Africell Plans to Shut down Operations in Uganda

Africell Uganda announced on Tuesday that it would cease operations in Uganda due to competition from African telecom firms MTN and Bharti Airtel.

lifestyleug.com__Africell to shut down operations in Uganda
In a statement, management at Africell Uganda says that the stiff competition has made it difficult for the company to achieve its business objectives, hence the decision to quit. PHOTO via @TWITTER

KAMPALA | LIFESTYLE UGANDA ( — According to a statement issued Tuesday, Africell Uganda announced that the company would be ceasing operations in Uganda, where it faced competition from the local subsidiaries of African telecom firms MTN and Bharti Airtel.

  • After 7 years of operation, Africell is exiting the Ugandan market.
  • On its website, Africell states that it had 2.3 million subscribers in Uganda.
  • See also South Africa’s Shoprite is leaving Uganda and Madagascar.
  • This article is supported by Makeup Store Uganda, a cosmetics store in Kampala.

Since acquiring the local operation of France’s Orange in 2014, Africell became the 3rd largest mobile network operator in Uganda with operations in the Democratic Republic of Congo, Gambia and Sierra Leone.

However, it has struggled to expand against rivals such as South Africa’s MTN with over ten million subscribers, and India’s Bharti Airtel.

In a letter circulated to employees, the company announced that its services would end on October 7, this year. Workers will continue to be employed through November 30.

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Africell Uganda says its vision was to lead in mobile services and have a positive impact on society’s digital change. However, the management statement states that the stiff competition makes it difficult to meet its business objectives, hence the decision to leave.

“Africell UG will stop services on October 7, 2021, the decision is being made in the long term interest of the Ugandan telecom sector,” the company announced.

“Africell UG will cease operations on October 7, 2021, the decision will serve the long-term interests of the Ugandan telecoms sector,” the company said.

“In Uganda – a country with a mature and competitive telecom sector – we believe that the opportunity to achieve this impact is increasingly limited. We have therefore taken the difficult decision to permanently end Africell UG’s operations in Uganda,” the statement says.

The firm’s website reported that Africell had 2.3 million subscribers in Uganda.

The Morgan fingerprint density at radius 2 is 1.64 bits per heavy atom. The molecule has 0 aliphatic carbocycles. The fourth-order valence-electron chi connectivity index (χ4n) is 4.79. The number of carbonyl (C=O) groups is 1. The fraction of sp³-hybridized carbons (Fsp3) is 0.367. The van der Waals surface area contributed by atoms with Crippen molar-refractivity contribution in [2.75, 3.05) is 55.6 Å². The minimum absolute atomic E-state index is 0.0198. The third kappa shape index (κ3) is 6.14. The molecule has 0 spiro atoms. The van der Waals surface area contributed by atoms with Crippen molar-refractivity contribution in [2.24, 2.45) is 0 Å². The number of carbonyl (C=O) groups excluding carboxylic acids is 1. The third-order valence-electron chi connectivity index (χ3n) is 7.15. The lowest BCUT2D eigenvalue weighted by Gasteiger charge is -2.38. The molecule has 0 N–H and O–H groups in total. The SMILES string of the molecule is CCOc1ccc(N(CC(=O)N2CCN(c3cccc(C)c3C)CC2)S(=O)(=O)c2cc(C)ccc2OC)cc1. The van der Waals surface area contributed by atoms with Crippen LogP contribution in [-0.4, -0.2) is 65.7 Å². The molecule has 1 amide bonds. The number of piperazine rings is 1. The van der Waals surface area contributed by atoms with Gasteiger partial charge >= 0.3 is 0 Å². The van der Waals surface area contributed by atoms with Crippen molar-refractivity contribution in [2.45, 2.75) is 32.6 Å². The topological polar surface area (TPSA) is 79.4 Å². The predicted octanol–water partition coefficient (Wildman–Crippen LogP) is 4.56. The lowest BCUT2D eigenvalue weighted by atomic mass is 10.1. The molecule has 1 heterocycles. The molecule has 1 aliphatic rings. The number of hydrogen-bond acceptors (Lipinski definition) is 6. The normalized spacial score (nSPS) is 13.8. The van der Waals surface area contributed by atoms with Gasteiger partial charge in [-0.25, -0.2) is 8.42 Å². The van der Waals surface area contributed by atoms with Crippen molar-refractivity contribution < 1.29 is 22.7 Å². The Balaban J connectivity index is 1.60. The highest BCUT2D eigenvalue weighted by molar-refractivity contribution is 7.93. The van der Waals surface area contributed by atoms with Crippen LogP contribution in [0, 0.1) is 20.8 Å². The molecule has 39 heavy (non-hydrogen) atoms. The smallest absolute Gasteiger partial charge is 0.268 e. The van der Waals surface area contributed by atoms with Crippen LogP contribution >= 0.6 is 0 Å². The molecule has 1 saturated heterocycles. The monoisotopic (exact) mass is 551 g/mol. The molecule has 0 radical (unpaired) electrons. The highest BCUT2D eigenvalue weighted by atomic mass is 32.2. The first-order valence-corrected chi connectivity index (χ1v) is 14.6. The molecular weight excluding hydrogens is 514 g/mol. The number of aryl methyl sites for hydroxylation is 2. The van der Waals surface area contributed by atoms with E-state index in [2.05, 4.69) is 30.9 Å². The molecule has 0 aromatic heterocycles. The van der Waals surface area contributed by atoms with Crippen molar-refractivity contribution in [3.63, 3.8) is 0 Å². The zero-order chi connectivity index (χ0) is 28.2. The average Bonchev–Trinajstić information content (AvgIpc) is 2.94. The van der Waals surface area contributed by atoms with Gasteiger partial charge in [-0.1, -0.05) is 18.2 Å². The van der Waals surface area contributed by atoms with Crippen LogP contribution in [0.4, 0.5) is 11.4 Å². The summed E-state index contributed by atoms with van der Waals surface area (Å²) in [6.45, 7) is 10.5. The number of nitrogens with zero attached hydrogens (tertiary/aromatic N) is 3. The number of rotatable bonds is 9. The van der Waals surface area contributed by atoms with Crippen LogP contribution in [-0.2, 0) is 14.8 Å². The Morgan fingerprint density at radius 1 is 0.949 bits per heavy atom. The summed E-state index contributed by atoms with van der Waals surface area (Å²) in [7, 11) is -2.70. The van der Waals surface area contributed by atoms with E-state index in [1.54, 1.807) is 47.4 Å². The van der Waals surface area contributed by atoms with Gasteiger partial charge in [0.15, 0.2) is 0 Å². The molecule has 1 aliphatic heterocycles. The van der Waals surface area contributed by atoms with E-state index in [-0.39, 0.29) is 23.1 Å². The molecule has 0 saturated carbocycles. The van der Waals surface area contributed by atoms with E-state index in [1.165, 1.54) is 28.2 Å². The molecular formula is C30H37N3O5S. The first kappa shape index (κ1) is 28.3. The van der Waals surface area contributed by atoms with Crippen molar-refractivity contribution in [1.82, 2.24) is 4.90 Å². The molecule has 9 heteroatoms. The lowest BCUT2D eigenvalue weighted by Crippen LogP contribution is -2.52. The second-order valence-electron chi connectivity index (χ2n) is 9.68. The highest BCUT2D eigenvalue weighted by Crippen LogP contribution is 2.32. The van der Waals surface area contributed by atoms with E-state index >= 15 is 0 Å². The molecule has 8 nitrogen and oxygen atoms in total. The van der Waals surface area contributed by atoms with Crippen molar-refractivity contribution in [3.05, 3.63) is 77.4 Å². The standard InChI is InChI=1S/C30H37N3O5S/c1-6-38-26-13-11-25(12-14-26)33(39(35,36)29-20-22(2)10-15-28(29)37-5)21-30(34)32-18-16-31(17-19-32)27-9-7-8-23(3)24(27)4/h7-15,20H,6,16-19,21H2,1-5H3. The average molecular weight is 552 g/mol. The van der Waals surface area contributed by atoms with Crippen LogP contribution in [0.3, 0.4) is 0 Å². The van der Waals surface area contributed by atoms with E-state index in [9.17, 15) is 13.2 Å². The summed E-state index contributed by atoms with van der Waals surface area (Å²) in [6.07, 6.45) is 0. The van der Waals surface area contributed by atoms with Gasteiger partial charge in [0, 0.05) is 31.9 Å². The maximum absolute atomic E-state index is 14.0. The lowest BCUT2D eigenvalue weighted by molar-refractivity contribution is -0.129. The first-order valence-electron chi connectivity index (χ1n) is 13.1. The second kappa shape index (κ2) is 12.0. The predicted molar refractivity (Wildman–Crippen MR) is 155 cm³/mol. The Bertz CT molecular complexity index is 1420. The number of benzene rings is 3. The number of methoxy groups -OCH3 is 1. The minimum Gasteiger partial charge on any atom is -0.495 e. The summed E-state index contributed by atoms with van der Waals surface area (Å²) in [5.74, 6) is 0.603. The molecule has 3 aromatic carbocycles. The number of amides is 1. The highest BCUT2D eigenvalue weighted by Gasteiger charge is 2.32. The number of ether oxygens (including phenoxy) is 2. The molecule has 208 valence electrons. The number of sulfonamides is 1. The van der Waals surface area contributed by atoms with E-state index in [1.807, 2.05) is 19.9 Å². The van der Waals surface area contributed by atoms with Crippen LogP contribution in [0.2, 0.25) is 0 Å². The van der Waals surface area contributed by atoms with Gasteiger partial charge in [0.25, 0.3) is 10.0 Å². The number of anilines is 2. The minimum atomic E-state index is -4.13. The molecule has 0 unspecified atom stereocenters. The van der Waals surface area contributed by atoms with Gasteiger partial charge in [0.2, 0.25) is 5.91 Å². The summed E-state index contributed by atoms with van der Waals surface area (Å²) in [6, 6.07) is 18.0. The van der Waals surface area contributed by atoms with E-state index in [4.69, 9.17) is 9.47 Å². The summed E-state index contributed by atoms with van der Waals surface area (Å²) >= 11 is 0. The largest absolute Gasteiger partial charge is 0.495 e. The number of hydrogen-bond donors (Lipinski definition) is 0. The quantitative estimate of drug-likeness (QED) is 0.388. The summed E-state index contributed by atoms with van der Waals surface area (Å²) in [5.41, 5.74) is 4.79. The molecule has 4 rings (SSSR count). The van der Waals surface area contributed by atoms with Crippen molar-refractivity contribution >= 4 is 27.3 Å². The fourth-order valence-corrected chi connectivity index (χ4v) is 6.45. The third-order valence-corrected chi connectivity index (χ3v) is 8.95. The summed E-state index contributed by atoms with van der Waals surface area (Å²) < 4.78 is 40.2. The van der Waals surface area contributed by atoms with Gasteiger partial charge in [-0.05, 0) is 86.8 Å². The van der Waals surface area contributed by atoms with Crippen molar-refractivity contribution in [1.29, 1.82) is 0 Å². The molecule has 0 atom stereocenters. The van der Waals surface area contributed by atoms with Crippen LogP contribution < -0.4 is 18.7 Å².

In Africa, it has 12 million users, with plans to start operations in Angola by the end of this year, Sam Williams, the firm’s communications director told Reuters.

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Lebanon’s Africell Holdings entered the Ugandan market in 2014 through the acquisition of Orange Uganda. The company is mostly recognized for its affordable internet plans and reasonably stable network.

Matia Kasaija, Minister for Finance, Planning, and Economic Development said it is regrettable that foreign companies are leaving the Ugandan market at this time, and advises distressed companies to seek government advice or assistance before trying to walk away from Uganda.

According to him, companies that quit during economic hardships lose their credibility as partners in economic development.

In addition to Uganda, Kasaija says other countries are facing a difficult operating environment, and the Ugandan Communications Commission had rated Africell as the top provider of service delivery last year.

Kasaija points out that Uganda is not the only economy experiencing a hard operating environment: the Uganda Communications Commission rated Africell a top performer last year.

Africell Uganda was reported to be indebted to the tune of 250 billion shillings in 2019, and it suffered a loss of over 1.5 trillion shillings. Some of the debt was inherited from Orange when it purchased the company.

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As part of an effort to stabilize the company, Ziad Daoud was appointed Chief Executive. In March 2021, he resigned to be replaced by Houssam Jaber.

A memo sent to the staff states that from now on, new customers will no longer be accepted while existing ones can migrate to other networks during the remaining period.

Earlier, Shoprite Holdings SHPJ.J, South Africa’s largest grocery retailer, said it hoped to dispose of its assets in Madagascar and Uganda this year.

Also in August, Smart Telecom announced that it is leaving the country because it was not able to achieve its business goals.

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